Durban — Westville residents handed over their memorandum of grievances to eThekwini mayor Mxolisi Kaunda around the ongoing tariff hikes impasse, giving him 14 working days to respond to their grievances.
This is after the Westville Ratepayers’ Association (WRA) gave Kaunda a list of demands during the meeting over the ongoing tariff hikes impasse, held at Westville Civic Centre on Thursday.
The list of grievances included:
- The 2023/ 2024 tariff be set aside backdated to July 1, 2023.
- Renegotiate the 2023/2024 tariff increase which is affordable to everyone.
- Undertaking to and a comprehensive plan of action to tackle misappropriation and irregular expenses.
- Immediate stop to electricity disconnections, unless prepaid metres are installed.
- Immediate establishment of the Rates Appeals Board.
- All rates increases on properties on appeal be set aside, backdated to July 2022.
- All credit agreements must be reviewed and a memorandum placed on all interest on overdue accounts.
- A simplified billing system.
- Regular, accurate readings as per legislation. Estimate billing needs to stop.
- Registered ratepayers over 65 with arrears, to be written off.
- Oversight board between the ratepayers and eThekwini be set up within 14 days.
WRA chairperson Asad Gaffar said acting lawfully on behalf of all eThekwini residents, WRA has declared a dispute with the municipality.
“The protest has just begun, and the municipality is definitely feeling the pressure. The mayor announced he wants to meet next week. He can’t afford to wait 14 days,” Gaffar said.
“Our metro has failed to consult broadly over increased utilities. Instead, it has unilaterally applied massive, unaffordable rates and tariff increases.
“We know of no other way to oblige the City to follow the letter of the law, we have exhausted all avenues, the City has no ears.”
Addressing WRA, Kaunda said: “We constantly engage with you because we recognise the important role ratepayers play in the provision of quality services. In fact, without you, the municipality will not be able to deliver on its constitutional mandate.”
He said the City was “deeply” concerned about the public statements that have been attributed to WRA of mobilising residents to boycott the payment of rates.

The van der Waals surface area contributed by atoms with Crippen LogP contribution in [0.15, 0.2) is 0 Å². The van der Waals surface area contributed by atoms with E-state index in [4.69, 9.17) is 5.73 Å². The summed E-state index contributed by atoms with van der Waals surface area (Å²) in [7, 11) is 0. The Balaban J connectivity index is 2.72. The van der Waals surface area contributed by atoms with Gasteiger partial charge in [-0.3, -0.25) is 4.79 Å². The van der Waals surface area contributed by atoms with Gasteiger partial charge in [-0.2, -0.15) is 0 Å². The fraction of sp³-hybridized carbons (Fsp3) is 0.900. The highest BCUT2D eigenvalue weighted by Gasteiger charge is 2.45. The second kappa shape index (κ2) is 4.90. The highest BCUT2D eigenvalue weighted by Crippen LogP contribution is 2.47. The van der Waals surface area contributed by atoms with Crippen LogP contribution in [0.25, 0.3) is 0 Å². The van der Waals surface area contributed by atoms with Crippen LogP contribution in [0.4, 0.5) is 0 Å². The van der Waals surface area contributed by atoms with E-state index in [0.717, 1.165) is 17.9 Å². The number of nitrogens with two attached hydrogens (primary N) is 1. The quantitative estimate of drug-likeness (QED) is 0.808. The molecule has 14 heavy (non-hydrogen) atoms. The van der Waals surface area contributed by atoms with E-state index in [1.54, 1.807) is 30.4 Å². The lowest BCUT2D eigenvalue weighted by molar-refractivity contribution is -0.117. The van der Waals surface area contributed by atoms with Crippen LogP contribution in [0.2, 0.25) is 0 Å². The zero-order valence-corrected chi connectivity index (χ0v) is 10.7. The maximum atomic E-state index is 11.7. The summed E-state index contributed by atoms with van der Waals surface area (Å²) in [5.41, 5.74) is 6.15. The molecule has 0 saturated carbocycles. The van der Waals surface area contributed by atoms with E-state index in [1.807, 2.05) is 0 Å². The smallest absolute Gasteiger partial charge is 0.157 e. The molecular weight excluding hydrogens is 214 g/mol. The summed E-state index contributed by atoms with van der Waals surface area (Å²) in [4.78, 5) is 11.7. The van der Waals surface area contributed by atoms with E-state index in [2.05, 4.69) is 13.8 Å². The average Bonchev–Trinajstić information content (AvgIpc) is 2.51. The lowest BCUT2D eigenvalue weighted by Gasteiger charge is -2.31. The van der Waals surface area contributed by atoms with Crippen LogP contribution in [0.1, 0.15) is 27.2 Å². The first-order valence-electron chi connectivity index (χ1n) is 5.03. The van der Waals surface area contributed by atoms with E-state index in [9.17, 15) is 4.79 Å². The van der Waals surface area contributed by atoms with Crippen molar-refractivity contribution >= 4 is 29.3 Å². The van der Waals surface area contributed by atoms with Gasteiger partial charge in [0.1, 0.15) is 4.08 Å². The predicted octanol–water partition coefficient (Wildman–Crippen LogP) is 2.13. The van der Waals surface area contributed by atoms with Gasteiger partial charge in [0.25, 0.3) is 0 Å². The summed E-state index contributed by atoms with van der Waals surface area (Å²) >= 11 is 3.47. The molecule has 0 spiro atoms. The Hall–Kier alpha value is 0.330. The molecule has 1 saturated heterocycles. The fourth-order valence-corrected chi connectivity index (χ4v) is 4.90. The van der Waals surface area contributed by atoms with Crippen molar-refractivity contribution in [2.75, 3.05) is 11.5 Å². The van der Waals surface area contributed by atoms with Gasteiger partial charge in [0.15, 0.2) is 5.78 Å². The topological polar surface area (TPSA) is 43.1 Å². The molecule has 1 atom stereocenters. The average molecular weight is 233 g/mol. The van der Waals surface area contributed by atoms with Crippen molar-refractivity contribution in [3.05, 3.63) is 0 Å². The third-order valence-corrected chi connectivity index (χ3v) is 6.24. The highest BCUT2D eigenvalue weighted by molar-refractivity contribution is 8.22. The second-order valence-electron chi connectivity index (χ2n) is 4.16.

“We appeal to you to reconsider this decision and allow these engagements to continue until we find a lasting solution. We have also started a process of streamlining our revenue collection system so that residents are billed correctly for the services they have used. We also want to reiterate that it is unlawful to withhold the payment of property rates for any reason.
Kaunda encouraged residents to continue paying their accounts as non-payment will attract interest.
“The Municipality will continue implementing credit control measures in line with the relevant policies and municipal by-laws where accounts are in arrears. This includes disconnections which attract a reconnection fee.
“As a city, we must also caution about the risks of withholding municipal payments and paying monies into trust accounts/other structures.”
He said credit control measures include levying interest on overdue accounts and disconnection.
“Should a resident decide to sell a property, there will be challenges with issuing a rates clearance certificate. When the property owner dies, a rate boycott could present challenges in winding up an estate,” Kaunda stated.
The DA caucus leader councillor Thabani Mthethwa commended Kaunda for meeting with WRA.
EThekwini IFP leader Mdu Nkosi said that the IFP has been calling on eThekwini to listen and engage with the ratepayers’ associations across the city, instead of taking decisions unilaterally.
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